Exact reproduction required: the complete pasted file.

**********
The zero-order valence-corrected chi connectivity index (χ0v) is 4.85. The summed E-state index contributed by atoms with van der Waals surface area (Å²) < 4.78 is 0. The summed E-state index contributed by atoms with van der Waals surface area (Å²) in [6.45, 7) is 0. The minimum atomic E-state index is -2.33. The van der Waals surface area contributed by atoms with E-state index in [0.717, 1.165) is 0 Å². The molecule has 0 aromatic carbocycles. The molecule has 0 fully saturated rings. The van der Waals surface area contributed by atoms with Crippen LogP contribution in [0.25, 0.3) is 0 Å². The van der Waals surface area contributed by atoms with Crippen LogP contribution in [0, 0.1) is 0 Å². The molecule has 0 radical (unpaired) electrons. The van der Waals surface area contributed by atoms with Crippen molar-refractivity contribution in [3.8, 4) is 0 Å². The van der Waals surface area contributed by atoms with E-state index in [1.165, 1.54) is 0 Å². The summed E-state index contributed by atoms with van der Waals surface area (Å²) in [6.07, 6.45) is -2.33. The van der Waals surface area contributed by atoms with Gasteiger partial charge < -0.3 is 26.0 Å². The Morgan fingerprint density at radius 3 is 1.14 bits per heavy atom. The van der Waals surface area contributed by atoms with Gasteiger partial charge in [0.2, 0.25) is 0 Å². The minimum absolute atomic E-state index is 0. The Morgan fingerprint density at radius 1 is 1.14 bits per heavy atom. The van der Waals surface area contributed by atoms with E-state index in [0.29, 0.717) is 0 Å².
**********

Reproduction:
The zero-order valence-corrected chi connectivity index (χ0v) is 4.85. The summed E-state index contributed by atoms with van der Waals surface area (Å²) < 4.78 is 0. The summed E-state index contributed by atoms with van der Waals surface area (Å²) in [6.45, 7) is 0. The minimum atomic E-state index is -2.33. The van der Waals surface area contributed by atoms with E-state index in [0.717, 1.165) is 0 Å². The molecule has 0 aromatic carbocycles. The molecule has 0 fully saturated rings. The van der Waals surface area contributed by atoms with Crippen LogP contribution in [0.25, 0.3) is 0 Å². The van der Waals surface area contributed by atoms with Crippen LogP contribution in [0, 0.1) is 0 Å². The molecule has 0 radical (unpaired) electrons. The van der Waals surface area contributed by atoms with Crippen molar-refractivity contribution in [3.8, 4) is 0 Å². The van der Waals surface area contributed by atoms with E-state index in [1.165, 1.54) is 0 Å². The summed E-state index contributed by atoms with van der Waals surface area (Å²) in [6.07, 6.45) is -2.33. The van der Waals surface area contributed by atoms with Gasteiger partial charge < -0.3 is 26.0 Å². The Morgan fingerprint density at radius 3 is 1.14 bits per heavy atom. The van der Waals surface area contributed by atoms with Gasteiger partial charge in [0.2, 0.25) is 0 Å². The minimum absolute atomic E-state index is 0. The Morgan fingerprint density at radius 1 is 1.14 bits per heavy atom. The van der Waals surface area contributed by atoms with E-state index in [0.29, 0.717) is 0 Å².